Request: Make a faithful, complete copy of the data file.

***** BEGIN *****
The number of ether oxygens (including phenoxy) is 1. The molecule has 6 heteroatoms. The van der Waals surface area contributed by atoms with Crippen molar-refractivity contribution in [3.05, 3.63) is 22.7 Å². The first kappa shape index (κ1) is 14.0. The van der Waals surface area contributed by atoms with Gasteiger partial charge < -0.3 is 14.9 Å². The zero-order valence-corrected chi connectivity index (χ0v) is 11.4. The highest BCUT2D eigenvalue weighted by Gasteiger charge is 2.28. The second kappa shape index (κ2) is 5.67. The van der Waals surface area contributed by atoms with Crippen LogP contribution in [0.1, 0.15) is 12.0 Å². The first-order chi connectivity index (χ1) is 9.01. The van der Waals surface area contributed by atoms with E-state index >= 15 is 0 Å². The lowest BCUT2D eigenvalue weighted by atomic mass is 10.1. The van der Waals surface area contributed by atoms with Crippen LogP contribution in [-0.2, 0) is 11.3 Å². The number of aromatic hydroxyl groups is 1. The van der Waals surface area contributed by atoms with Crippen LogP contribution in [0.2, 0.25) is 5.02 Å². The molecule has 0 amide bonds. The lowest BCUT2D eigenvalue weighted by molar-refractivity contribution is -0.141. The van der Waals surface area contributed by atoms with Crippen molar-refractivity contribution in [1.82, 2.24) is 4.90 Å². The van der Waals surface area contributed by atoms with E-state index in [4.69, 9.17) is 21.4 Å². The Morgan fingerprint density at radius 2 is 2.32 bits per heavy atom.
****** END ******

The number of ether oxygens (including phenoxy) is 1. The molecule has 6 heteroatoms. The van der Waals surface area contributed by atoms with Crippen molar-refractivity contribution in [3.05, 3.63) is 22.7 Å². The first kappa shape index (κ1) is 14.0. The van der Waals surface area contributed by atoms with Gasteiger partial charge < -0.3 is 14.9 Å². The zero-order valence-corrected chi connectivity index (χ0v) is 11.4. The highest BCUT2D eigenvalue weighted by Gasteiger charge is 2.28. The second kappa shape index (κ2) is 5.67. The van der Waals surface area contributed by atoms with Crippen LogP contribution in [0.1, 0.15) is 12.0 Å². The first-order chi connectivity index (χ1) is 9.01. The van der Waals surface area contributed by atoms with E-state index >= 15 is 0 Å². The lowest BCUT2D eigenvalue weighted by atomic mass is 10.1. The van der Waals surface area contributed by atoms with Crippen LogP contribution in [-0.2, 0) is 11.3 Å². The number of aromatic hydroxyl groups is 1. The van der Waals surface area contributed by atoms with Crippen LogP contribution in [0.2, 0.25) is 5.02 Å². The molecule has 0 amide bonds. The lowest BCUT2D eigenvalue weighted by molar-refractivity contribution is -0.141. The van der Waals surface area contributed by atoms with Crippen molar-refractivity contribution in [1.82, 2.24) is 4.90 Å². The van der Waals surface area contributed by atoms with E-state index in [4.69, 9.17) is 21.4 Å². The Morgan fingerprint density at radius 2 is 2.32 bits per heavy atom.